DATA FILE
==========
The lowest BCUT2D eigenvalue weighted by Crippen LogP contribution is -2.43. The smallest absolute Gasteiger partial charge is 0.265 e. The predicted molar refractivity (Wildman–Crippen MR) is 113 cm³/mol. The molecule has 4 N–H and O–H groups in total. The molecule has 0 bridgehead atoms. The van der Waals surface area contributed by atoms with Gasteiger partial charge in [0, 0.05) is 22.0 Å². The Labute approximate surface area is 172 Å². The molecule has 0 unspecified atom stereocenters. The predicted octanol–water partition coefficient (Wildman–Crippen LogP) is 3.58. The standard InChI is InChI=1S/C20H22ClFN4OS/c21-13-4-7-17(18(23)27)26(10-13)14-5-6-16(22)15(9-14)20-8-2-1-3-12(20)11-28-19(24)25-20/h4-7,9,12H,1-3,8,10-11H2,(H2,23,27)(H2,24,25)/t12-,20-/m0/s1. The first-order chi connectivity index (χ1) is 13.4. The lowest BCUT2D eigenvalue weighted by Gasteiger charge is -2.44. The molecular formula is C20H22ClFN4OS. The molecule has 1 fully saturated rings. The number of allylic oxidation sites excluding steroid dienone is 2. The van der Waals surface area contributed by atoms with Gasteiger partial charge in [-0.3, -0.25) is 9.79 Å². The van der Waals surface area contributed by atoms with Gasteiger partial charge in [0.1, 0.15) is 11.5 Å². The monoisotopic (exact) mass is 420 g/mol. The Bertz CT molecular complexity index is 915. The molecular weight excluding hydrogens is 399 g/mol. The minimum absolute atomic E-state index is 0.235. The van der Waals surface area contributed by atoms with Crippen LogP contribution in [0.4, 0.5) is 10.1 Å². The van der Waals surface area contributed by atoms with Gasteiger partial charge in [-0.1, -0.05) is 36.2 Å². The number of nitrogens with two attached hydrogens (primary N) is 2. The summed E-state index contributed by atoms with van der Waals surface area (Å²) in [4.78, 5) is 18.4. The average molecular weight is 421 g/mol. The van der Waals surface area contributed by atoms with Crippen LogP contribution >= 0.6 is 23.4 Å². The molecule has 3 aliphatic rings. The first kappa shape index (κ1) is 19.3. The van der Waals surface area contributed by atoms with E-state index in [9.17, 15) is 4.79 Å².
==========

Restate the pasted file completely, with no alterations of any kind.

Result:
The lowest BCUT2D eigenvalue weighted by Crippen LogP contribution is -2.43. The smallest absolute Gasteiger partial charge is 0.265 e. The predicted molar refractivity (Wildman–Crippen MR) is 113 cm³/mol. The molecule has 4 N–H and O–H groups in total. The molecule has 0 bridgehead atoms. The van der Waals surface area contributed by atoms with Gasteiger partial charge in [0, 0.05) is 22.0 Å². The Labute approximate surface area is 172 Å². The molecule has 0 unspecified atom stereocenters. The predicted octanol–water partition coefficient (Wildman–Crippen LogP) is 3.58. The standard InChI is InChI=1S/C20H22ClFN4OS/c21-13-4-7-17(18(23)27)26(10-13)14-5-6-16(22)15(9-14)20-8-2-1-3-12(20)11-28-19(24)25-20/h4-7,9,12H,1-3,8,10-11H2,(H2,23,27)(H2,24,25)/t12-,20-/m0/s1. The first-order chi connectivity index (χ1) is 13.4. The lowest BCUT2D eigenvalue weighted by Gasteiger charge is -2.44. The molecular formula is C20H22ClFN4OS. The molecule has 1 fully saturated rings. The number of allylic oxidation sites excluding steroid dienone is 2. The van der Waals surface area contributed by atoms with Gasteiger partial charge in [-0.3, -0.25) is 9.79 Å². The van der Waals surface area contributed by atoms with Gasteiger partial charge in [0.1, 0.15) is 11.5 Å². The monoisotopic (exact) mass is 420 g/mol. The Bertz CT molecular complexity index is 915. The molecular weight excluding hydrogens is 399 g/mol. The minimum absolute atomic E-state index is 0.235. The van der Waals surface area contributed by atoms with Crippen LogP contribution in [0.4, 0.5) is 10.1 Å². The van der Waals surface area contributed by atoms with Gasteiger partial charge in [-0.1, -0.05) is 36.2 Å². The number of nitrogens with two attached hydrogens (primary N) is 2. The summed E-state index contributed by atoms with van der Waals surface area (Å²) in [4.78, 5) is 18.4. The average molecular weight is 421 g/mol. The van der Waals surface area contributed by atoms with Crippen LogP contribution >= 0.6 is 23.4 Å². The molecule has 3 aliphatic rings. The first kappa shape index (κ1) is 19.3. The van der Waals surface area contributed by atoms with E-state index in [9.17, 15) is 4.79 Å².